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Russians More Trusting of Police Following Reform, Survey Shows

The survey, conducted on a representative sample of 1,600 adults, also found that the population's dissatisfaction with police officers' work had subsided in the past few years.

A new survey shows that Russians have become more trusting of police officers since the Interior Ministry underwent wide-ranging reforms in 2011, the Kommersant newspaper reported Thursday.

The survey, which was conducted by the independent Levada Center and the Public Verdict Foundation, showed that 8 percent of Russians expressed complete distrust in police officers this year, compared with 18.3 percent in 2010, Kommersant reported.

In December 2009, then-President Dmitry Medvedev launched large-scale reforms to revamp the country's Interior Ministry, reducing the number of police officers and obliging them to re-qualify for the force. The measures were aimed at increasing the efficiency of the police force and minimizing corruption.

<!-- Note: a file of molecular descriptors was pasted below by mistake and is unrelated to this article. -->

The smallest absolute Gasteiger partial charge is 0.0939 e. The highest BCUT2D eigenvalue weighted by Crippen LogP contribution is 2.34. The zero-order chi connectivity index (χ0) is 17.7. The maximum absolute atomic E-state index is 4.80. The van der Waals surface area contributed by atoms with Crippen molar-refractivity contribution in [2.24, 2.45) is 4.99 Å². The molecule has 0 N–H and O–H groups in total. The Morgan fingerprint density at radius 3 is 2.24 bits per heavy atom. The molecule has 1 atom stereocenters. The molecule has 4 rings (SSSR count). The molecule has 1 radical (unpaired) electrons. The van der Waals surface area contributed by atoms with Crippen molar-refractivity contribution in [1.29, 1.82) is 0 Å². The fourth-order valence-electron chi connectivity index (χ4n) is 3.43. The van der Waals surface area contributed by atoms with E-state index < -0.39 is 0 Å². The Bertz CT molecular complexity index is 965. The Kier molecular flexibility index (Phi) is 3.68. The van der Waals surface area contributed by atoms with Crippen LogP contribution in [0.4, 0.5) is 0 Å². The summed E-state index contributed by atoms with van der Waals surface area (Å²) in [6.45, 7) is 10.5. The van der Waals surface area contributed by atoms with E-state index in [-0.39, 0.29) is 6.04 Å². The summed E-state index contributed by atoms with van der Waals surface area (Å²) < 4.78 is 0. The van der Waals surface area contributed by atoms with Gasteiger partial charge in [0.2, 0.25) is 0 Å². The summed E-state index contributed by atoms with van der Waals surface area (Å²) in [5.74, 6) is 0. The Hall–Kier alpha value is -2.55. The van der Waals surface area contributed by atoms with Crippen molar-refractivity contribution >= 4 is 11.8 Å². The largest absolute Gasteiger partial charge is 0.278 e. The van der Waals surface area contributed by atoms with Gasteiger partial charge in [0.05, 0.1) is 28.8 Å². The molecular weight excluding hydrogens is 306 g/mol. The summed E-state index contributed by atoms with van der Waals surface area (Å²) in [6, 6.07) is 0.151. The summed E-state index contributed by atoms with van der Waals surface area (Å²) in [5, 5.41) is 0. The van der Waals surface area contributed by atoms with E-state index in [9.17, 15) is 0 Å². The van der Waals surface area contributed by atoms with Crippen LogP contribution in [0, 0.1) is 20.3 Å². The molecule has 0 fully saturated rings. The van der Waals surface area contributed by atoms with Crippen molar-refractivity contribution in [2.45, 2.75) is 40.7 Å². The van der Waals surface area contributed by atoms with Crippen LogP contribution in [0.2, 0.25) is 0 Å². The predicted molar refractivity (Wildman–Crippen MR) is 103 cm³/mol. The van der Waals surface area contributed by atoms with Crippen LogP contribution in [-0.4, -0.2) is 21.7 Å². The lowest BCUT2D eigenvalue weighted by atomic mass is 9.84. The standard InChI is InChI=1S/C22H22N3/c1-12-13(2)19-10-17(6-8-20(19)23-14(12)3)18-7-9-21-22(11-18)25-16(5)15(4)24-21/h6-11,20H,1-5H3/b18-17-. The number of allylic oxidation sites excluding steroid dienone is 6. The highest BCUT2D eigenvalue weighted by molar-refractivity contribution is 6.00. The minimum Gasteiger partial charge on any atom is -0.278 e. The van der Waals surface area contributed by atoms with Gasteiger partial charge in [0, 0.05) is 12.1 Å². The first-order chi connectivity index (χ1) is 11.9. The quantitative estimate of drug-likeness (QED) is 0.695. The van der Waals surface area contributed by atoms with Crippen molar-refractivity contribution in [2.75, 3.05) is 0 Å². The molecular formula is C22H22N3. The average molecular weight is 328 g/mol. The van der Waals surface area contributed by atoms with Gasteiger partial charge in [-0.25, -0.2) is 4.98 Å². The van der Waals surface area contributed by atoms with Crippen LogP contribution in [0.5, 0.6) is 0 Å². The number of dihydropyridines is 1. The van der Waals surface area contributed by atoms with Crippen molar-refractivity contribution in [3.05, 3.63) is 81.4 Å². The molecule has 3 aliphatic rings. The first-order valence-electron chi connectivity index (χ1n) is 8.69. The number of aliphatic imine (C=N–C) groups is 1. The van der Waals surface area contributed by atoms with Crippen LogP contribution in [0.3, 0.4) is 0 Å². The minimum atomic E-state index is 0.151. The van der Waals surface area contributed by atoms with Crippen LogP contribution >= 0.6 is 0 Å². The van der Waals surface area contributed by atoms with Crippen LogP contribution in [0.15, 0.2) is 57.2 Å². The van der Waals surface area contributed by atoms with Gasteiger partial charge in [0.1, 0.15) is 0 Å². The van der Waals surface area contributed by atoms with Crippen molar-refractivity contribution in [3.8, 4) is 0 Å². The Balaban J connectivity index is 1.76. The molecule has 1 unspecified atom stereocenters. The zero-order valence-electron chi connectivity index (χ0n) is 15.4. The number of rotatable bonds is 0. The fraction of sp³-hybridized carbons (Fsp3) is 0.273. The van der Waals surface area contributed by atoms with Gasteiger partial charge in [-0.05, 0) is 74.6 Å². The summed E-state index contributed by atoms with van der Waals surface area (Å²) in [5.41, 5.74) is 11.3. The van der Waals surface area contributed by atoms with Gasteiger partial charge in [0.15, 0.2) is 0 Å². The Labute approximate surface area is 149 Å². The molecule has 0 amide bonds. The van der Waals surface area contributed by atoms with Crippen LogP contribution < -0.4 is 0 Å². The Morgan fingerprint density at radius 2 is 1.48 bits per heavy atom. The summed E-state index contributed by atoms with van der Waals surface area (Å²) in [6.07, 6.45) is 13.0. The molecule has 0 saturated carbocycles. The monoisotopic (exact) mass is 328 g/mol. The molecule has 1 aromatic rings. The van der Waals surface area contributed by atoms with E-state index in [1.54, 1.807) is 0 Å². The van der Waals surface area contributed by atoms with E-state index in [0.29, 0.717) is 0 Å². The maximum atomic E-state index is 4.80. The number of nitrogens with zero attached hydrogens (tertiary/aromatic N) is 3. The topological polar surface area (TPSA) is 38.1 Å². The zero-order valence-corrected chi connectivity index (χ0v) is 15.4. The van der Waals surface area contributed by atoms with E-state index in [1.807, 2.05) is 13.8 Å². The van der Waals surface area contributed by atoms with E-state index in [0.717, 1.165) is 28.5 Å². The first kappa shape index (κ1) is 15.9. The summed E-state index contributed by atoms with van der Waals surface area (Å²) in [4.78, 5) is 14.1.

Asmik Novikov, head of research at the Public Verdict Foundation, told Kommersant that a more positive portrayal of law enforcement in the media had helped curb widespread popular skepticism about police officers' work, and that the police had made an effort to improve their public relations and make their work more transparent.

"I think the police simply started to work on their image," Alexander Khinshtein, deputy chair of the State Duma's committee on security and fighting corruption, was cited as saying by Kommersant. "There haven't actually been any major structural or personnel changes in the force, or a new approach to the job."

The survey, conducted on a representative sample of 1,600 adults, also found that the population's dissatisfaction with police officers' work had subsided in the past few years. In 2010, 18.9 percent of the population was extremely dissatisfied with police work in Russia. That figure had dropped to 9.4 percent this year.

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